DataQuick: Calif. Defaults Hit Three-Year Low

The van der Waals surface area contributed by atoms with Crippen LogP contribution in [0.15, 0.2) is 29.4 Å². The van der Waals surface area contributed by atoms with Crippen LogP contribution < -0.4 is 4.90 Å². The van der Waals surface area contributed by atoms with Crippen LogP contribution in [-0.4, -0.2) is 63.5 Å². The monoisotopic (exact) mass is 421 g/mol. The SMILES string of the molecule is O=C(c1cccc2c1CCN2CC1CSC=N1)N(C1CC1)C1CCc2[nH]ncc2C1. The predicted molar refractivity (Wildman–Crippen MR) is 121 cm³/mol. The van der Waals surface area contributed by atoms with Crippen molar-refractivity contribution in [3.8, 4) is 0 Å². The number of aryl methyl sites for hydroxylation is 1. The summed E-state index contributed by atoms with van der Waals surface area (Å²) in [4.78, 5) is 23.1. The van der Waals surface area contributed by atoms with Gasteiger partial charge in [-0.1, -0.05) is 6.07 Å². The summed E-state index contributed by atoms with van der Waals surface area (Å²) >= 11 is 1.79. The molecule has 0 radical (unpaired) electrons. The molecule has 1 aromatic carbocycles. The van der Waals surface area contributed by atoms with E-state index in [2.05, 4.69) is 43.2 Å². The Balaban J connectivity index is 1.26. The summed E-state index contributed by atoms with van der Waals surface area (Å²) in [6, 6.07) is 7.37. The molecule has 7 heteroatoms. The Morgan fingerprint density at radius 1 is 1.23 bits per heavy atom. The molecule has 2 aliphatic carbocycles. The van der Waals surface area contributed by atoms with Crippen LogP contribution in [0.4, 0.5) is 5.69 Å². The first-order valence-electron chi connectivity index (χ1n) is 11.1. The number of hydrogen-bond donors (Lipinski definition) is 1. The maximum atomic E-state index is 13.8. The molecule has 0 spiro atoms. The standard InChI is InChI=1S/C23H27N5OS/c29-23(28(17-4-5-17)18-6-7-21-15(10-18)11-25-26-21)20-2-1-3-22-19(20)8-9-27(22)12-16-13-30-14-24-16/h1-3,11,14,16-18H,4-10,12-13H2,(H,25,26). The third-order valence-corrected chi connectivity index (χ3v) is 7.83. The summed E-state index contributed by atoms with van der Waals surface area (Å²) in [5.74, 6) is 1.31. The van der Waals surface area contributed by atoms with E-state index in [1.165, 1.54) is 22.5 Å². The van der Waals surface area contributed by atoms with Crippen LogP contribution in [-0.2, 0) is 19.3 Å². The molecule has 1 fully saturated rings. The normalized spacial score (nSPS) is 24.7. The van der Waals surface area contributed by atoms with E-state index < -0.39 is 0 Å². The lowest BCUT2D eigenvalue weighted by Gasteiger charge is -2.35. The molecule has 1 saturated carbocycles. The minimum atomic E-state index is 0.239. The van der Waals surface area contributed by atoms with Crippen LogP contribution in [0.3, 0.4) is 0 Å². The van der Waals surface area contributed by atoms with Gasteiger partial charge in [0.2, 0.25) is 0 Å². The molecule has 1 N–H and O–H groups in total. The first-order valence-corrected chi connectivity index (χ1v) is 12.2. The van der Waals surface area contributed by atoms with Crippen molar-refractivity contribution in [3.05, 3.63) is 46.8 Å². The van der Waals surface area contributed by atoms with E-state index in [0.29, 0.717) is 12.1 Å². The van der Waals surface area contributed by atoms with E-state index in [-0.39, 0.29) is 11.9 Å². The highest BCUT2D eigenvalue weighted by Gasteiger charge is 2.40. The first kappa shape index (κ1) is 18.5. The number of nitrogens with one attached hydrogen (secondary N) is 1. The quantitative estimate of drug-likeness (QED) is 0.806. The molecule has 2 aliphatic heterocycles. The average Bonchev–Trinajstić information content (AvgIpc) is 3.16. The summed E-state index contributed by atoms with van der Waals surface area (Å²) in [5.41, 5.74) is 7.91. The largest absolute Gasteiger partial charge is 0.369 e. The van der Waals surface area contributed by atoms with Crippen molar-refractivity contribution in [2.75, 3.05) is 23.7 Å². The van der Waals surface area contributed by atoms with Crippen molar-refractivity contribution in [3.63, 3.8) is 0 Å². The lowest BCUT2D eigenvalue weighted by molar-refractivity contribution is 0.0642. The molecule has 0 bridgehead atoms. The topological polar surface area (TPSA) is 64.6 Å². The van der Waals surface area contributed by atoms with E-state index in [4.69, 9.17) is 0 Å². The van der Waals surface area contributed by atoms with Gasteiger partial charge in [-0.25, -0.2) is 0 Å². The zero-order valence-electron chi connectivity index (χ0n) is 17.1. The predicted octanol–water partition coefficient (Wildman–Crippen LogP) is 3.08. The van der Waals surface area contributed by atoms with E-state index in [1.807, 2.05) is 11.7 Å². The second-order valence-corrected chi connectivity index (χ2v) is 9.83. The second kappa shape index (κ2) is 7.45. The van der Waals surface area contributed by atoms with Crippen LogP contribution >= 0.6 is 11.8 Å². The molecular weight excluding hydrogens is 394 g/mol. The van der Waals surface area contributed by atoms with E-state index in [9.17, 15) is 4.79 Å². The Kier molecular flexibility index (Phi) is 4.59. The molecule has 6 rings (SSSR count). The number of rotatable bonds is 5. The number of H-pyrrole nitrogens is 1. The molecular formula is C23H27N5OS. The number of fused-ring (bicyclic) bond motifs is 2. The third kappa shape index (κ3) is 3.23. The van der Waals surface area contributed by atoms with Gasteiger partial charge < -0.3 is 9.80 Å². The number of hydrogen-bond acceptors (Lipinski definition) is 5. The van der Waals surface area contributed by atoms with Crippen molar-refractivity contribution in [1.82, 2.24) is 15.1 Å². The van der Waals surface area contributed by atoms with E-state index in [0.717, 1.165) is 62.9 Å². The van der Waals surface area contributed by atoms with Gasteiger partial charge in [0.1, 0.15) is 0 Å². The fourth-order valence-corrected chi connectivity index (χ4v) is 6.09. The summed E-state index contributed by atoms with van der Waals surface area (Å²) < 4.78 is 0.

mber of California homes pushed into the formal foreclosure process between April and June dropped for the fifth consecutive quarter to the lowest level in three years, reports [link=]MDA DataQuick[/link], a San Diego-based research firm. The declines were greatest in the most affordable areas, where foreclosure activity continues to fall from extremely high levels over the past two years. A total of 70,051 notices of default (NODs) were filed at county recorder offices during the April-to-June period. That was down 13.6% from 81,054 for the prior quarter, and down 43.8% from 124,562 in the second quarter of 2009. Last quarter's total was the lowest since second quarter of 2007, when 53,943 NODs were recorded. The peak was in the first quarter of 2009, when 135,431 homeowners received foreclosure notices. ‘Obviously, motivated sellers and accommodating lenders have played a part in bringing the default filings down, especially when it comes to short sales,’ says John Walsh, DataQuick's president. ‘Public policy has also been a factor. We also need to remember that prices have come up off bottom over the past year. If they continue to rise, fewer homeowners will find themselves underwater, which is a significant factor in letting a home go.’ While mortgage defaults spread from lower-cost sub-markets up into more expensive neighborhoods over the last year, that trend appears to be leveling off. The most affordable ZIP codes in the state, representing 25% of the total housing stock, accounted for 40.1% of all default activity last quarter – down from 40.9% the prior quarter and down from 44.9% a year ago. California's mid and high-end markets tended to see smaller quarter-to-quarter and year-over-year declines in mortgage defaults last quarter, the firm reports. However, the concentration of defaults remained much higher in the less-expensive areas: ZIPs with sub-$300,000 medians collectively saw 10.6 default notices filed for every 1,000 homes last quarter, compared with 2.9 per 1,000 homes in ZIPs with $800,000-plus medians. While many of the loans that went into default during second quarter were originated in early 2007, the median origination month for last quarter's defaulted loans was August 2006 – one month ahead of July 2006 for the prior four quarters. The lenders that originated the most loans that went into default last quarter were World Savings (2,982), Washington Mutual (2,547), Countrywide (2,532), Wells Fargo (2,177) and Bank of America (1,049). These were also the most active lenders in the second half of 2006, and so far, their default rates on loans in that period are well below 10%, DataQuick says. Smaller subprime lenders had far higher default rates for loans originated during that period. ResMAE Mortgage, Ownit Mortgage, Master Financial, First NLC Financial Services and Fieldstone Mortgage all had default rates of more than 65% of their originated loans. Most of the loans made in 2006 are owned and/or serviced by institutions other than those that made the loans. The servicers pursuing the highest number of defaults last quarter were ReconTrust Co, Cal-Western Reconveyance and NDEx West. The number of trustees deeds (TDs) recorded, which reflect the number of houses or condo units lost at the end of the foreclosure process, totaled 47,669 during the second quarter – up 11.2% from 42,857 for the prior quarter, and up 4.4% from 45,667 for the second quarter of 2009. The all-time peak was 79,511 in the third quarter of 2008. On average, homes foreclosed on last quarter took 9.1 months to wind their way through the formal foreclosure process, beginning with an NOD. That's up from 7.5 months for the prior quarter and 6.4 months a year ago. The increase could reflect, among other things, lender backlogs and extra time needed to pursue possible loan modifications and short sales, DataQuick says. Foreclosure resales accounted for 36% of all California resale activity last quarter – down from a revised 42.5% the prior quarter, and down from 49.9% a year ago. At formal foreclosure auctions held last quarter, an estimated 25.5% of foreclosed properties were bought by investors or others who do not appear to be lenders or government entities, representing a small increase from the prior quarter. SOURCE: [link=]MDA DataQuick


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